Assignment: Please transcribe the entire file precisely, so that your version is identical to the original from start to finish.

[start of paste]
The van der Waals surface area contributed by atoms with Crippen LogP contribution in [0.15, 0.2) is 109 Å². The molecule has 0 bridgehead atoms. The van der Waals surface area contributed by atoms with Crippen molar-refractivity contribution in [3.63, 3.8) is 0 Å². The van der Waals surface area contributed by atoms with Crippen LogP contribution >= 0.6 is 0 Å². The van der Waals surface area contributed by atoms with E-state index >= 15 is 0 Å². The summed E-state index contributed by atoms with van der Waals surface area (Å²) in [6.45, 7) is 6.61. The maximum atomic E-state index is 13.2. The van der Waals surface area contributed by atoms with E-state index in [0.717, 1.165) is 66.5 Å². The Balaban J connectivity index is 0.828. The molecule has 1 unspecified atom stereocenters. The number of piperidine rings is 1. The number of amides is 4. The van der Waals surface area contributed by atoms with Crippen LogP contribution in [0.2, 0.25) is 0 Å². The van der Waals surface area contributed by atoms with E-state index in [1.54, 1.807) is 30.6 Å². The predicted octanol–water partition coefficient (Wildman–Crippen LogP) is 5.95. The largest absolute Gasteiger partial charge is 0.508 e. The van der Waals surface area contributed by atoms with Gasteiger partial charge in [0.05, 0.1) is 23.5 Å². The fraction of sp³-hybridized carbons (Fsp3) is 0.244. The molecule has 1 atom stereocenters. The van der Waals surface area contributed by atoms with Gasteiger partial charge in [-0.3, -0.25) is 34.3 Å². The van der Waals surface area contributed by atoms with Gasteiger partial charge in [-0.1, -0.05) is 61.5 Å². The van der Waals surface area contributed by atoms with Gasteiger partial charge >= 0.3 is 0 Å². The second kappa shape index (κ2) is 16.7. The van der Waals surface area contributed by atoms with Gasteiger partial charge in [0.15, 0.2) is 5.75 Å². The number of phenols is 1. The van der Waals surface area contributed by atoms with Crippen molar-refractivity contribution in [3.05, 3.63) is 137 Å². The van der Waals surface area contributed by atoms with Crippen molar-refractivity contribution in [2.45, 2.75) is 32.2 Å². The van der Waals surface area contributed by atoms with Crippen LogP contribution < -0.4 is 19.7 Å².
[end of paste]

The van der Waals surface area contributed by atoms with Crippen LogP contribution in [0.15, 0.2) is 109 Å². The molecule has 0 bridgehead atoms. The van der Waals surface area contributed by atoms with Crippen molar-refractivity contribution in [3.63, 3.8) is 0 Å². The van der Waals surface area contributed by atoms with Crippen LogP contribution >= 0.6 is 0 Å². The van der Waals surface area contributed by atoms with E-state index >= 15 is 0 Å². The summed E-state index contributed by atoms with van der Waals surface area (Å²) in [6.45, 7) is 6.61. The maximum atomic E-state index is 13.2. The van der Waals surface area contributed by atoms with E-state index in [0.717, 1.165) is 66.5 Å². The Balaban J connectivity index is 0.828. The molecule has 1 unspecified atom stereocenters. The number of piperidine rings is 1. The number of amides is 4. The van der Waals surface area contributed by atoms with Crippen LogP contribution in [0.2, 0.25) is 0 Å². The van der Waals surface area contributed by atoms with E-state index in [1.54, 1.807) is 30.6 Å². The predicted octanol–water partition coefficient (Wildman–Crippen LogP) is 5.95. The largest absolute Gasteiger partial charge is 0.508 e. The van der Waals surface area contributed by atoms with Gasteiger partial charge in [0.05, 0.1) is 23.5 Å². The fraction of sp³-hybridized carbons (Fsp3) is 0.244. The molecule has 1 atom stereocenters. The van der Waals surface area contributed by atoms with Gasteiger partial charge in [-0.3, -0.25) is 34.3 Å². The van der Waals surface area contributed by atoms with Gasteiger partial charge in [-0.1, -0.05) is 61.5 Å². The van der Waals surface area contributed by atoms with Gasteiger partial charge >= 0.3 is 0 Å². The second kappa shape index (κ2) is 16.7. The van der Waals surface area contributed by atoms with Gasteiger partial charge in [0.15, 0.2) is 5.75 Å². The number of phenols is 1. The van der Waals surface area contributed by atoms with Crippen molar-refractivity contribution in [3.05, 3.63) is 137 Å². The van der Waals surface area contributed by atoms with Crippen molar-refractivity contribution in [2.45, 2.75) is 32.2 Å². The van der Waals surface area contributed by atoms with Crippen LogP contribution < -0.4 is 19.7 Å².